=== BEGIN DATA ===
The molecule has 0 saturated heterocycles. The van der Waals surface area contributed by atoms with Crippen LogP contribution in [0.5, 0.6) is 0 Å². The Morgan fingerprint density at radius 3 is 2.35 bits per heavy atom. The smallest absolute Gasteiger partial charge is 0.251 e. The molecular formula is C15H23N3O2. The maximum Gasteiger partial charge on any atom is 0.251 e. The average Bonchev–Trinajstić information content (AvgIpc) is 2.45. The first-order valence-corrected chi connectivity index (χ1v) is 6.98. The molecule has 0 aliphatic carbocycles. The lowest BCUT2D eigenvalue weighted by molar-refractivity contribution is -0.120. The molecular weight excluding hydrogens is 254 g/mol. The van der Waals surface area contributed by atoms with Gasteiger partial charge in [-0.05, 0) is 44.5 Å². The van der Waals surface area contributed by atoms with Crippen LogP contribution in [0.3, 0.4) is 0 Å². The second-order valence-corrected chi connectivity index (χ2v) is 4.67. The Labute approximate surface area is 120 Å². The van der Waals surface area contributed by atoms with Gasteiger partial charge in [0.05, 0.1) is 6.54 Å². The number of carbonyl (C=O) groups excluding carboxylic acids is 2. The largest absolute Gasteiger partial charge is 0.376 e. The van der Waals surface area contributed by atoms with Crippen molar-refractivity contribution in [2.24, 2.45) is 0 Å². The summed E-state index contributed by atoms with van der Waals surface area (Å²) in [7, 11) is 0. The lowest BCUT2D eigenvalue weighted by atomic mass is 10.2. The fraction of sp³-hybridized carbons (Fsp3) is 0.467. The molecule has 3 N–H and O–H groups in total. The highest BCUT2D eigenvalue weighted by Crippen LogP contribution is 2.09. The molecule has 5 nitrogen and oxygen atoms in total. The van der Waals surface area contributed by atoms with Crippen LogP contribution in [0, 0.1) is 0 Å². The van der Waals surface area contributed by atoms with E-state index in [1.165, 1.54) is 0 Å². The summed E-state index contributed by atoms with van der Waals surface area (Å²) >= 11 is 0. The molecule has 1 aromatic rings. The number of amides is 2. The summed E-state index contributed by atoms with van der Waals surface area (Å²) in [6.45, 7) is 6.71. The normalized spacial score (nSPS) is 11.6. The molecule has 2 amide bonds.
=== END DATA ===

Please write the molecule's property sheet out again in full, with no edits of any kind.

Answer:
The molecule has 0 saturated heterocycles. The van der Waals surface area contributed by atoms with Crippen LogP contribution in [0.5, 0.6) is 0 Å². The Morgan fingerprint density at radius 3 is 2.35 bits per heavy atom. The smallest absolute Gasteiger partial charge is 0.251 e. The molecular formula is C15H23N3O2. The maximum Gasteiger partial charge on any atom is 0.251 e. The average Bonchev–Trinajstić information content (AvgIpc) is 2.45. The first-order valence-corrected chi connectivity index (χ1v) is 6.98. The molecule has 0 aliphatic carbocycles. The lowest BCUT2D eigenvalue weighted by molar-refractivity contribution is -0.120. The molecular weight excluding hydrogens is 254 g/mol. The van der Waals surface area contributed by atoms with Gasteiger partial charge in [-0.05, 0) is 44.5 Å². The van der Waals surface area contributed by atoms with Crippen LogP contribution in [0.3, 0.4) is 0 Å². The second-order valence-corrected chi connectivity index (χ2v) is 4.67. The Labute approximate surface area is 120 Å². The van der Waals surface area contributed by atoms with Gasteiger partial charge in [0.05, 0.1) is 6.54 Å². The number of carbonyl (C=O) groups excluding carboxylic acids is 2. The largest absolute Gasteiger partial charge is 0.376 e. The van der Waals surface area contributed by atoms with Crippen molar-refractivity contribution in [2.24, 2.45) is 0 Å². The summed E-state index contributed by atoms with van der Waals surface area (Å²) in [7, 11) is 0. The lowest BCUT2D eigenvalue weighted by atomic mass is 10.2. The fraction of sp³-hybridized carbons (Fsp3) is 0.467. The molecule has 3 N–H and O–H groups in total. The highest BCUT2D eigenvalue weighted by Crippen LogP contribution is 2.09. The molecule has 5 nitrogen and oxygen atoms in total. The van der Waals surface area contributed by atoms with Crippen LogP contribution in [0, 0.1) is 0 Å². The van der Waals surface area contributed by atoms with E-state index in [1.165, 1.54) is 0 Å². The summed E-state index contributed by atoms with van der Waals surface area (Å²) >= 11 is 0. The molecule has 1 aromatic rings. The number of amides is 2. The summed E-state index contributed by atoms with van der Waals surface area (Å²) in [6.45, 7) is 6.71. The normalized spacial score (nSPS) is 11.6. The molecule has 2 amide bonds.